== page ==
Seeking Relief from TMD
What You Should Know About Treatment For Temporomandibular Disorders (TMD)
You have probably heard the terms “TMJ” or “TMD” used in various conversations or even in the media. TMJ is an abbreviation for Temporomandibular Joint, which is the formal name for your jaw joint(s). TMD stands for Temporomandibular Disorders, which is a collective term for the muscle and/or joint symptoms that commonly arise when there is TMJ pain and dysfunction. The dental profession is in the midst of a transition regarding TMD treatment. This has stirred up a controversy within the profession over how best to relieve TMJ pain. On one side you have those subscribing to the newer methods of conservative, less invasive approaches; on the other side you have those who are sticking with more traditional and often irreversible treatments. Therefore, what happens to you if you have a TMD problem could depend on whom you consult for diagnosis and treatment. That's why it's so important for you to become an educated consumer regarding this particular type of healthcare.
What follows is a summary of what we know about TMD based on the scientific evidence; what you should do if you have TMJ pain or symptoms; what types of dentists you should look for to treat you appropriately; and what issues you should discuss with the dentist you choose.
The temporomandibular joints connect your mandible (lower jaw) to your skull on both left and right sides, which makes the lower jaw the only bone in the body with completely symmetrical joints at both ends. There is a ball-and-socket relationship between your jaw and your skull on both sides, but the unique part is the presence of a cushioning disk between the two surfaces in each joint. Each TMJ has a disk between the ball (condyle) and socket (fossa), and this sometimes ends up being an especially important area when trouble arises.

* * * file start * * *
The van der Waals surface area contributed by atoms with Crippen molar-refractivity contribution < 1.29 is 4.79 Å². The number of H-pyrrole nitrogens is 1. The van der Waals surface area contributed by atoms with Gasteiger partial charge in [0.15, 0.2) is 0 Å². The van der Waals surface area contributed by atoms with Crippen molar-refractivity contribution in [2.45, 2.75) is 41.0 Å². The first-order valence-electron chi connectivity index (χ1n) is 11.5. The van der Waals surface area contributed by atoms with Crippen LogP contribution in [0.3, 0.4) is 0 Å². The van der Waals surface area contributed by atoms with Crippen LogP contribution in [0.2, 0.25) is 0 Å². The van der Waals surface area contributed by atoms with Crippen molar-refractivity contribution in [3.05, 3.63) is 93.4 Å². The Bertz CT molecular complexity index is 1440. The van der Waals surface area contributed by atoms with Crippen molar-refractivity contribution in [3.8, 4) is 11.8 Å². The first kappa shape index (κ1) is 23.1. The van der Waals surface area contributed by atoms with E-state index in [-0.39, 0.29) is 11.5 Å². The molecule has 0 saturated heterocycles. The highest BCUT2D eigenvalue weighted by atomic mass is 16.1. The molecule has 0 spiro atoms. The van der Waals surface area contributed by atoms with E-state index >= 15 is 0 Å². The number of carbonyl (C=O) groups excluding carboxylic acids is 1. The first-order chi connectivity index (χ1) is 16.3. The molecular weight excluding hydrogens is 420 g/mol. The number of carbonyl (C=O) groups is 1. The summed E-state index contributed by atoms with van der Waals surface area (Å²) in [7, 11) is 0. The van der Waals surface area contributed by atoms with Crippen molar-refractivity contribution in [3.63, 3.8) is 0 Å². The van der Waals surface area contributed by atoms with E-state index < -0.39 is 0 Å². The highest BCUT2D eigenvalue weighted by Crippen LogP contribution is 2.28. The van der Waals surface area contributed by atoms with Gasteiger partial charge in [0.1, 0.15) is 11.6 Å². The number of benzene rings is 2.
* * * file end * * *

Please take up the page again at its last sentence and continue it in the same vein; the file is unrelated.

The formal name for TMJ problems is Temporomandibular Disorders, or TMDs. Using the term TMDs allows us to point out that there are several different kinds of problems. This fact has huge significance when it comes down to what happens when things go wrong, and what can be done about it, since the nature of the problem will often differ greatly from one TMD sufferer to another.
Because there are different approaches to the management of TMD problems, not all of which are based on science, caution is advised when seeking professional help. People may be surprised to find that their personal dentists often do not feel comfortable with diagnosing or treating TMD problems, because it was not a well-covered topic during their dental education. The American Dental Association (ADA) does not recognize a specialty in this area, and therefore your dentist may have difficulty finding a knowledgeable and up-to-date TMD dentist to whom you can be referred for help. The most qualified dental practitioners in this area are those who have completed postgraduate programs in Oral Medicine or Orofacial Pain, but the number of such trained dentists is not very high in the USA currently.
You might think that using the internet to search for the right dentist would be helpful, but one needs to be wary; websites related to TMD usually are either advertisements for a particular dental practice or they contain misinformation, or both. Many of these sites describe an incredible array of so-called “TMJ symptoms” that range from all sorts of headaches to lower back pain, but most of these problems are not truly related to any temporomandibular disorder. So what should you do?